Fat, the great American obsession, may provide a new source of replacement cells for a variety of medical treatments and eliminate the need for the controversial use of embryonic stem cells.
A team of researchers from UCLA and the University of Pittsburgh has isolated stem cells--primitive cells with the potential to become virtually any type of tissue--from fat collected by liposuction and converted them into bone, cartilage and muscle.
The researchers believe the cells could have many applications, from damaged knees to brain implants for Parkinson's disease and strokes.
At a time when the Bush administration appears inclined to ban the use of embryonic stem cells from aborted tissues, the new research reported in today's edition of Tissue Engineering offers an alternative source that could be much more plentiful and much less controversial.
"This could take the air right out of the debate about embryonic stem cells," said Dr. Mark Hedrick of UCLA, the lead author. The newly identified cells have so many different potential applications, he added, that "it makes it hard to argue that we should use embryonic cells."
"This is extremely significant in terms of its potential," said Dr. Michael T. Longaker of Stanford University. "Unfortunately, fat is a substantial natural resource in the USA. This is a great way to do something with it."
Another team at Duke University has produced similar results, turning stem cells from fat into cartilage. "It's very important for different groups to reach the same conclusion with a study with this much potential impact," said Dr. Farshid Guilak, who led the Duke study.
Both groups are performing tissue experiments in animals, and both suggested that it would be about five years before the first clinical trials could be conducted in humans.
Among the first applications might be cartilage implants for repairing knees and other joints, as well as noses and ears. Cartilage cells grown in the laboratory are already being used to repair damaged knees, but the use of stem cells would dramatically increase the supply of tissue available.
The repair of broken and defective bones that resist healing is also high on the agenda.
Further in the future, the cells might be used for a much broader variety of applications, including brain implants for Parkinson's disease and strokes and in the repair of heart tissues.
"We don't yet know the limits for stem cells found in fat," said Dr. Adam J. Katz of the University of Pittsburgh, a co-author. "So far, we have seen promising results with all of the tissue types we have examined."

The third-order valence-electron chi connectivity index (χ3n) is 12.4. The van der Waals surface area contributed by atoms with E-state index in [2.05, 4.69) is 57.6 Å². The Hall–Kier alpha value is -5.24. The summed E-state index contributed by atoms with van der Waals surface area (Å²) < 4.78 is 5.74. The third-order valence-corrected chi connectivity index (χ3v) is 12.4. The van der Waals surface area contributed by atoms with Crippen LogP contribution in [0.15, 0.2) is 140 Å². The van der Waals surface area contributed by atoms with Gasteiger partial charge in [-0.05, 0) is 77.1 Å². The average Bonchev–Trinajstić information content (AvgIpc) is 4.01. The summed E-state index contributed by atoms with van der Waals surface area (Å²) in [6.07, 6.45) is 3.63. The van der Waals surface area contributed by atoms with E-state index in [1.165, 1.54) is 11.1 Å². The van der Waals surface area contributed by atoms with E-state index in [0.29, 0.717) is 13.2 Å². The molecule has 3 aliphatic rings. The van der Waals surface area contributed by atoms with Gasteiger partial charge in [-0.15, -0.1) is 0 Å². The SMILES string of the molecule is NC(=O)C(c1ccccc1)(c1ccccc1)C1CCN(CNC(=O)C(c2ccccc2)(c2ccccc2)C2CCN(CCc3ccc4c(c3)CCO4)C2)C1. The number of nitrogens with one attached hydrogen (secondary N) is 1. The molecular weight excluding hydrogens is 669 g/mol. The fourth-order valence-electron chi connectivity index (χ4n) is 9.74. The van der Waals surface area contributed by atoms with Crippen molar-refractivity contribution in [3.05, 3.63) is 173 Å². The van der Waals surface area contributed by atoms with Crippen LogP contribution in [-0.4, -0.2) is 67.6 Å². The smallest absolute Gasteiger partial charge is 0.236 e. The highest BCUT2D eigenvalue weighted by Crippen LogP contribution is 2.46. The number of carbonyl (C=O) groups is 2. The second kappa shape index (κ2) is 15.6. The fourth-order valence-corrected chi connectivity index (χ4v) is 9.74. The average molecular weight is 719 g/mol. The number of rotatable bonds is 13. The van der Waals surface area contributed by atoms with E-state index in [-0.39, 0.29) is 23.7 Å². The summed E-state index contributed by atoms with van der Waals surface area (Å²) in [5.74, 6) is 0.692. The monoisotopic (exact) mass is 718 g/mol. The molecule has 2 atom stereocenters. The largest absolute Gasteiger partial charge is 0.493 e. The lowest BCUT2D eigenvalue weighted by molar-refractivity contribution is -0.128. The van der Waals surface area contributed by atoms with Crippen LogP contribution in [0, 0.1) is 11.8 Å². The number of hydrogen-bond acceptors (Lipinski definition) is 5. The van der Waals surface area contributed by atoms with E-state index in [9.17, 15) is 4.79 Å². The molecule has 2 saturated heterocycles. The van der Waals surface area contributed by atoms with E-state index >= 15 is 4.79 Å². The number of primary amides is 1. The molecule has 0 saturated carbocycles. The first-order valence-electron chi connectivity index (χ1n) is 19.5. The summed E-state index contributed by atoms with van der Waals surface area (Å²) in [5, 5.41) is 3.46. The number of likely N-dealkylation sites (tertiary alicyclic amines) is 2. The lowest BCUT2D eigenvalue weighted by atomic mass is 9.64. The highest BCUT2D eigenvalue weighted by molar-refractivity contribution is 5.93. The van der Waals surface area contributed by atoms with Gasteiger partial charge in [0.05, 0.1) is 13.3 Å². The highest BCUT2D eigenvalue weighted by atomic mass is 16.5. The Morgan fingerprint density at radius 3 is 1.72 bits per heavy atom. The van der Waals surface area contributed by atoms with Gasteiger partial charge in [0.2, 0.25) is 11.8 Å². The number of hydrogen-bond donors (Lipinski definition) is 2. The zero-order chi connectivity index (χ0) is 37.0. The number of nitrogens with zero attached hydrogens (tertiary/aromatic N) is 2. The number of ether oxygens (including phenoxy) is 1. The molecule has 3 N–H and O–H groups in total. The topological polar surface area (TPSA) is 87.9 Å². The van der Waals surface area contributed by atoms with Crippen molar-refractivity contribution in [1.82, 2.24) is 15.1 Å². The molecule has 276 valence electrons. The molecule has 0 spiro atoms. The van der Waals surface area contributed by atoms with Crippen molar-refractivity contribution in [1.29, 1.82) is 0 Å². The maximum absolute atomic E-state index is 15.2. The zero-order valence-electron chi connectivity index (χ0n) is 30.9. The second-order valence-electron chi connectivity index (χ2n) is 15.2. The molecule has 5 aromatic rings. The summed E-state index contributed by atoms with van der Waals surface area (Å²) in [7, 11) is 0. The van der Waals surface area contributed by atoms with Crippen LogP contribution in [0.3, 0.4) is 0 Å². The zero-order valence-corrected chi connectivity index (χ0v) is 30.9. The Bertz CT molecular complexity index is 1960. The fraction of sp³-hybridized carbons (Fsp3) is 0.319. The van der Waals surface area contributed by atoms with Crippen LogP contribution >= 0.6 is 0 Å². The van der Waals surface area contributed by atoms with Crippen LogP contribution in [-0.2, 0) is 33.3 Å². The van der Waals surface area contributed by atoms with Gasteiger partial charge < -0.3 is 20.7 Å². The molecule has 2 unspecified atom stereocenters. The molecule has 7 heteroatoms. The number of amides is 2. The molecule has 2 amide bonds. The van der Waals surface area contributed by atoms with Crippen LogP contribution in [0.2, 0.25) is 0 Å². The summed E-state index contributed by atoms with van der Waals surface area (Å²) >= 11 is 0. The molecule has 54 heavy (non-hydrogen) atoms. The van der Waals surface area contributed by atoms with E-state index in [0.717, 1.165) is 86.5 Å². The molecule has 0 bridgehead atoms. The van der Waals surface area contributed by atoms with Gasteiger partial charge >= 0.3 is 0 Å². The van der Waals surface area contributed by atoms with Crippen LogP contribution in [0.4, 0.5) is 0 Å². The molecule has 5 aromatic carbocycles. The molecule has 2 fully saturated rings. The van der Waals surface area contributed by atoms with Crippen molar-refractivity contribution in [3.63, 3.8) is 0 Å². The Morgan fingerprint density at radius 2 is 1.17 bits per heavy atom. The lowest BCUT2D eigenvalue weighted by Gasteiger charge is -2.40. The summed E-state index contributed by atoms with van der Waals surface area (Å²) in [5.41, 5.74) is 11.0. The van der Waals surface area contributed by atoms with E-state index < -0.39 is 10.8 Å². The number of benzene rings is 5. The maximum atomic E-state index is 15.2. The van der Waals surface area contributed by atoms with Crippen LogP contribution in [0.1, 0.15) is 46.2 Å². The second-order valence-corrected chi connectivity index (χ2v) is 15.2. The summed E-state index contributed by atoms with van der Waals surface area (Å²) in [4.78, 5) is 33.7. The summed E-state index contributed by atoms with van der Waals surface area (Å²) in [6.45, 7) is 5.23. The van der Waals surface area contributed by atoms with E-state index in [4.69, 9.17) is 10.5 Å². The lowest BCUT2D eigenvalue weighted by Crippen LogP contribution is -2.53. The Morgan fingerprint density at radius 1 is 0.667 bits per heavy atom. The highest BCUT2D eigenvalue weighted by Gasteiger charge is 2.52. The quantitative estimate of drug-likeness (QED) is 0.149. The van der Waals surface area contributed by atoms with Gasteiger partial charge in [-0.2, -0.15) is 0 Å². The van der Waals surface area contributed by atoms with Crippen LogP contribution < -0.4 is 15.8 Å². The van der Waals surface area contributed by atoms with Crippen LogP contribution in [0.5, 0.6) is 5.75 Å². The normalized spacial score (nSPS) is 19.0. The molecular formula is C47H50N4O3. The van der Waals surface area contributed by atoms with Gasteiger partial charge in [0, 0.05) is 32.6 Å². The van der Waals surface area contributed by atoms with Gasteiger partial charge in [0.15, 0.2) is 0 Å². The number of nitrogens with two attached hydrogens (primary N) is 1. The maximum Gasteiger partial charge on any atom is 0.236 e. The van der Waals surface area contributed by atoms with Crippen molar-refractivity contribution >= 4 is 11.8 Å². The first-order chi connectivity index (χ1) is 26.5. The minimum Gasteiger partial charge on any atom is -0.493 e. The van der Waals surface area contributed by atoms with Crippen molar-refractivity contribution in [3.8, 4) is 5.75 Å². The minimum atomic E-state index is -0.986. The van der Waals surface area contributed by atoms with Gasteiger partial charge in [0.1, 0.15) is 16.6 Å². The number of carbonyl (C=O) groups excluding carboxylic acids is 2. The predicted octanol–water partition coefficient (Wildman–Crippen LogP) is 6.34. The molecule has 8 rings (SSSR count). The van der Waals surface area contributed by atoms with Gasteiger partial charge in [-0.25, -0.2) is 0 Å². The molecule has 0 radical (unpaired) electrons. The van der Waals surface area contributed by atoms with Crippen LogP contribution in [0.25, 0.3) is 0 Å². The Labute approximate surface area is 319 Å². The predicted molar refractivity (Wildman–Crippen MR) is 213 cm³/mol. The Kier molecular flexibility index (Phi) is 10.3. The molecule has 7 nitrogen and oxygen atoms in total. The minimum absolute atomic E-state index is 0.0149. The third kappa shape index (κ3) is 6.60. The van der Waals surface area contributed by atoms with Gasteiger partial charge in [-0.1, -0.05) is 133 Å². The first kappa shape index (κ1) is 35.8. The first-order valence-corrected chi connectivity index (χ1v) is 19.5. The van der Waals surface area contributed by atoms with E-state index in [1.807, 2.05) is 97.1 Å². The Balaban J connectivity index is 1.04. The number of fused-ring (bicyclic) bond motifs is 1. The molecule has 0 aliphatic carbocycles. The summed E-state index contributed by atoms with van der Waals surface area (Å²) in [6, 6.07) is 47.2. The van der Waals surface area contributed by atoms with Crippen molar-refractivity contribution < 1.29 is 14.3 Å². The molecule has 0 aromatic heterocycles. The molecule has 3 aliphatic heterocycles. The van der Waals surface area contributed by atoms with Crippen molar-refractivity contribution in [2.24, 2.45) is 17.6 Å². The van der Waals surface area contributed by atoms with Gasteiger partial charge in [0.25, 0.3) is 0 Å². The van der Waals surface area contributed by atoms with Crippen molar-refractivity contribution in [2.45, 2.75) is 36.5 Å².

Most cells in the adult human body are somatic cells. They have adopted an identity--skin, heart, muscle, whatever--from which there is no going back. Skin cells cannot be converted into brain tissue, or vice versa.
Embryos, in contrast, have a large percentage of cells that have not yet adopted a genetic program and that have the potential to become any kind of cell in the body. These stem cells--so-called because all other cells stem from them--are a prize for researchers and clinicians, but their use is highly controversial because the only way to obtain them is through an abortion.
Research that involves using any tissue obtained from abortion has been a hot-button political issue in recent years, pitting the scientific research community against anti-abortion forces.
Former President Ronald Reagan banned federal funding of research using fetal tissue, which involves the transplantation of more developed cells. That ban was continued by President Bush's father, but reversed by former President Bill Clinton.
Federally funded fetal tissue research continues--researchers have already transplanted dopamine-producing fetal brain cells into Parkinson's disease patients--but the fate of stem cell research is uncertain under the new Bush administration.
In 1993, Congress prohibited the executive branch from stopping fetal tissue transplantation research. But the Bush White House is reviewing the law involving stem cell research, and is believed to be leaning toward forbidding such research if the cells are obtained from embryos.
Any research that bolsters obtaining stem cells from adults is expected to solidify Bush's position that it is unnecessary to use embryos to obtain stem cells.
Over the past decade, researchers have found that adults also have stem cells in a variety of locations, ranging from bone marrow to the brain. But they are present in small numbers, and recovering them can be difficult and painful.
They can be converted into specific tissues by exposing them to a complex mixture of growth hormones and other chemicals, which requires a different formula for each desired tissue. The trick is discovering what needs to be included in each cocktail.